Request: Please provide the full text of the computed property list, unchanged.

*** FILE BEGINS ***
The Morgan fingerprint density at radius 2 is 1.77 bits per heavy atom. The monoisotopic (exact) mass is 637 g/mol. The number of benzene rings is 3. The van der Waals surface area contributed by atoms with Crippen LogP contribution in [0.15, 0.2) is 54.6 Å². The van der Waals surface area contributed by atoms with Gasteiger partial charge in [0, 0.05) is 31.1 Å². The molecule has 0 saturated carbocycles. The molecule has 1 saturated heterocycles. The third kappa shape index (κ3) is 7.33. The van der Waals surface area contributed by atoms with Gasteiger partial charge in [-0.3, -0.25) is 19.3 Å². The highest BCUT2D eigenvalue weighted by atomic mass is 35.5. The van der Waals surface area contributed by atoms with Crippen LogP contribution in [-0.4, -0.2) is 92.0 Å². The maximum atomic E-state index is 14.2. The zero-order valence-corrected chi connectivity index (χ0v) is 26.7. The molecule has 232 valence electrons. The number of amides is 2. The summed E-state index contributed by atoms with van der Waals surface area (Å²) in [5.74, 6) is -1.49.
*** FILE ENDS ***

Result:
The Morgan fingerprint density at radius 2 is 1.77 bits per heavy atom. The monoisotopic (exact) mass is 637 g/mol. The number of benzene rings is 3. The van der Waals surface area contributed by atoms with Crippen LogP contribution in [0.15, 0.2) is 54.6 Å². The van der Waals surface area contributed by atoms with Gasteiger partial charge in [0, 0.05) is 31.1 Å². The molecule has 0 saturated carbocycles. The molecule has 1 saturated heterocycles. The third kappa shape index (κ3) is 7.33. The van der Waals surface area contributed by atoms with Gasteiger partial charge in [-0.3, -0.25) is 19.3 Å². The highest BCUT2D eigenvalue weighted by atomic mass is 35.5. The van der Waals surface area contributed by atoms with Crippen LogP contribution in [-0.4, -0.2) is 92.0 Å². The maximum atomic E-state index is 14.2. The zero-order valence-corrected chi connectivity index (χ0v) is 26.7. The molecule has 232 valence electrons. The number of amides is 2. The summed E-state index contributed by atoms with van der Waals surface area (Å²) in [5.74, 6) is -1.49.